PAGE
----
That owl up there is driving us crazy, though I'm sure it would say the same about us. All day long it sticks its head out of the nesting-box hole and does NOTHING. Nothing except occasionally stick its head out farther to see what we're up to in the yard (which usually is us sticking our heads around trees to see what the owl is doing). Just go ahead and show us some baby owlets or bring in a rat or make an eerie screech owl noise or something, would you? We're so happy our screech owl is here, but it's just weird that it hangs out of the hole all day long.
That being said, I have a feeling I've been unnecessarily blaming our frogs for causing the odd shortage of our once-abundant toads. Most likely I should be blaming the screech owl. After all, we've apparently set up a rather nice buffet table for the owl, which watches over the pond from its vantage point up in the nesting box. The male toads come out at night, innocently croaking loudly to attract a potential mate, and it's just possible that their call instead acts like a beacon to bring the silent predator from above right to them.
Check out who this green frog is watching -- someone better be careful!
Of course, it's entirely possible the pond frogs really are to blame -- they are certainly not above cannibalizing (toads are actually frogs, you know, and frogs will eat frogs). It appears we have created the ultimate frog haven in our hot-tub pond. The frogs spread themselves out across the water (so as to not get too close to their hungry neighbor, I assume), and then they wait for whatever moving morsel dares to venture close. I'm still trying to determine the species we have -- at the very least, we have both American Bullfrogs and Southern Leopard frogs, but the markings are odd on a couple of them.
And they are all getting big. The largest bullfrog is getting downright scary (cue "Jaws" music).
I still have to get in the pond to get acorns and such out of it -- my spring cleaning is way overdue -- don't I look forward to it with Gigantic Freaka-Frogazoid there joining me! I'm just kidding -- I love frogs.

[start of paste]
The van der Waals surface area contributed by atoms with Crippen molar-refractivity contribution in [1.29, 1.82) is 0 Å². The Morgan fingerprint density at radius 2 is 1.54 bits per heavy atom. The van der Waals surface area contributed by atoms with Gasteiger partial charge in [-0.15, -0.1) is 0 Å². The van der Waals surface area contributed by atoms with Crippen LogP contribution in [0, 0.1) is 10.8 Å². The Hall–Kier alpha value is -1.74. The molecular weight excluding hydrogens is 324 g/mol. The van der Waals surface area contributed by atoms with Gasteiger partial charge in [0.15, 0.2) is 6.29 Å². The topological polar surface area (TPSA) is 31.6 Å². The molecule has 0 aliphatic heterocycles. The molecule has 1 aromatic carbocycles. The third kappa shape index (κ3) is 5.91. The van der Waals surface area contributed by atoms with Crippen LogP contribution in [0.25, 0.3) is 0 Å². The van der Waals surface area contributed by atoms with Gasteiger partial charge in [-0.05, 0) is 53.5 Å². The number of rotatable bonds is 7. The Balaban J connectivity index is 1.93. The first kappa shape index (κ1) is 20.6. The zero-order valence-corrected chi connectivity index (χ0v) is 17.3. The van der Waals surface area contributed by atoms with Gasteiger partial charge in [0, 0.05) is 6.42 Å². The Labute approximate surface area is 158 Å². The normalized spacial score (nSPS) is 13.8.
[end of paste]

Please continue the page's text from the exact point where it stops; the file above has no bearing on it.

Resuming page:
Of course, also on the toad hunt might be this Checkered Garter Snake -- it has a perfect waiting spot among the pond rocks. Our garden habitat is an ecosystem at work, that's for sure. All the same, I suggest all toads immediately head to our front-yard pond. It's smaller, but a little toad-safer for the time being.
Here's one toad we found alive and well -- hop and hide, little one! Hop and hide!
Nearby, a cardinal flew in for a seed and a close-up. Blue Jays splash in the birdbaths, hummingbirds dance in sync together, doves play follow-the-leader... and still our screech owl sits in its nesting-box hole.
All around town, the wildlife and native plants are doing their best to handle drought conditions. Check out this beauty seen at McKinney Roughs -- it's a Great Purple Hairstreak.
Don't see any purple on it? That's because there isn't any. By the way, this little beauty's host plant is Mistletoe -- consider it a plus side to the parasitic plant.
This next image is of a beautiful little Southern Emerald Moth -- however, its wings were up instead of laying flat, and it didn't seem able to fly, poor thing. This is the second time I've seen this moth in the same condition at the same locale, Hornsby Bend.
The Retamas (also called Jerusalem Thorn) lining the ponds at Hornsby Bend are in full bloom right now. These airy-yet-thorny native Texas plants tend to spread when they get plenty of water, but the bees and birds sure love them. It's understandable. Beautiful yellow blooms and thorns for protection -- sounds great to me.
Bees, generally speaking, do love the color yellow. Bees visiting Prickly Pear blossoms go a little crazy with it -- they act almost drunk.
But the winner of the bee-attracting flowers right now is the blooming century plant down at Natural Gardener.
I think several hives of honeybees came to visit.
Too bad I couldn't climb up there to get a closer look. To put the height in perspective, take a look at this:
Time to get back out in the garden while the temperatures are still pleasant with our temporary cold front -- hopefully more wildlife will join me!